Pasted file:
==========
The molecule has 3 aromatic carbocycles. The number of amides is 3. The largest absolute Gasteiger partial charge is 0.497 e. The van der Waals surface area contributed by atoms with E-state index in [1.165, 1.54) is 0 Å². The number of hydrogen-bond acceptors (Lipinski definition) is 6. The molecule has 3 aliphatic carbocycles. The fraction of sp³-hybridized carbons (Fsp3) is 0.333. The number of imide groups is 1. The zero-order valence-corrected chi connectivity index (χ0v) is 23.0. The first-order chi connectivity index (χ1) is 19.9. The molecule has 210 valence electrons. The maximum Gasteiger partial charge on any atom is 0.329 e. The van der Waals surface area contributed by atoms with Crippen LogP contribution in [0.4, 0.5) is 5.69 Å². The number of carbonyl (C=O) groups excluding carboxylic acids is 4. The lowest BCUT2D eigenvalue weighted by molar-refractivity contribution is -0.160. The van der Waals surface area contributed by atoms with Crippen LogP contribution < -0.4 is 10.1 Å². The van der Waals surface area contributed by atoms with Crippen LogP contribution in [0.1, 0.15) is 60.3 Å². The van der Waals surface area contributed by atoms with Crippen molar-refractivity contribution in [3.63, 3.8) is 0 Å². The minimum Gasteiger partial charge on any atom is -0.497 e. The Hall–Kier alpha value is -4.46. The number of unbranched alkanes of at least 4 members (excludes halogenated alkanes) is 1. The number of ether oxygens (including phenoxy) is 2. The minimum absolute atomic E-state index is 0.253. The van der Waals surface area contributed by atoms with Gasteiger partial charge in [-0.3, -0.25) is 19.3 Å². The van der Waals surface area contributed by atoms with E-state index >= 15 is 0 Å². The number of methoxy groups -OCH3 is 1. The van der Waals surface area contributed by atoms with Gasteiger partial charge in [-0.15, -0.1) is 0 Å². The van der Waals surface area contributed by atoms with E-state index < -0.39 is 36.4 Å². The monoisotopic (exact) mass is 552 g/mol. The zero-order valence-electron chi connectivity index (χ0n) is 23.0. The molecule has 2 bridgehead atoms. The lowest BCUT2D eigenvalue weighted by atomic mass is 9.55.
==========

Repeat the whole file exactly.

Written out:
The molecule has 3 aromatic carbocycles. The number of amides is 3. The largest absolute Gasteiger partial charge is 0.497 e. The van der Waals surface area contributed by atoms with E-state index in [1.165, 1.54) is 0 Å². The number of hydrogen-bond acceptors (Lipinski definition) is 6. The molecule has 3 aliphatic carbocycles. The fraction of sp³-hybridized carbons (Fsp3) is 0.333. The number of imide groups is 1. The zero-order valence-corrected chi connectivity index (χ0v) is 23.0. The first-order chi connectivity index (χ1) is 19.9. The molecule has 210 valence electrons. The maximum Gasteiger partial charge on any atom is 0.329 e. The van der Waals surface area contributed by atoms with Crippen LogP contribution in [0.4, 0.5) is 5.69 Å². The number of carbonyl (C=O) groups excluding carboxylic acids is 4. The lowest BCUT2D eigenvalue weighted by molar-refractivity contribution is -0.160. The van der Waals surface area contributed by atoms with Crippen LogP contribution < -0.4 is 10.1 Å². The van der Waals surface area contributed by atoms with Crippen LogP contribution in [0.1, 0.15) is 60.3 Å². The van der Waals surface area contributed by atoms with Crippen molar-refractivity contribution in [3.63, 3.8) is 0 Å². The minimum Gasteiger partial charge on any atom is -0.497 e. The Hall–Kier alpha value is -4.46. The number of unbranched alkanes of at least 4 members (excludes halogenated alkanes) is 1. The number of ether oxygens (including phenoxy) is 2. The minimum absolute atomic E-state index is 0.253. The van der Waals surface area contributed by atoms with Gasteiger partial charge in [-0.3, -0.25) is 19.3 Å². The van der Waals surface area contributed by atoms with E-state index >= 15 is 0 Å². The number of methoxy groups -OCH3 is 1. The van der Waals surface area contributed by atoms with Gasteiger partial charge in [-0.15, -0.1) is 0 Å². The van der Waals surface area contributed by atoms with E-state index < -0.39 is 36.4 Å². The monoisotopic (exact) mass is 552 g/mol. The zero-order valence-electron chi connectivity index (χ0n) is 23.0. The molecule has 2 bridgehead atoms. The lowest BCUT2D eigenvalue weighted by atomic mass is 9.55.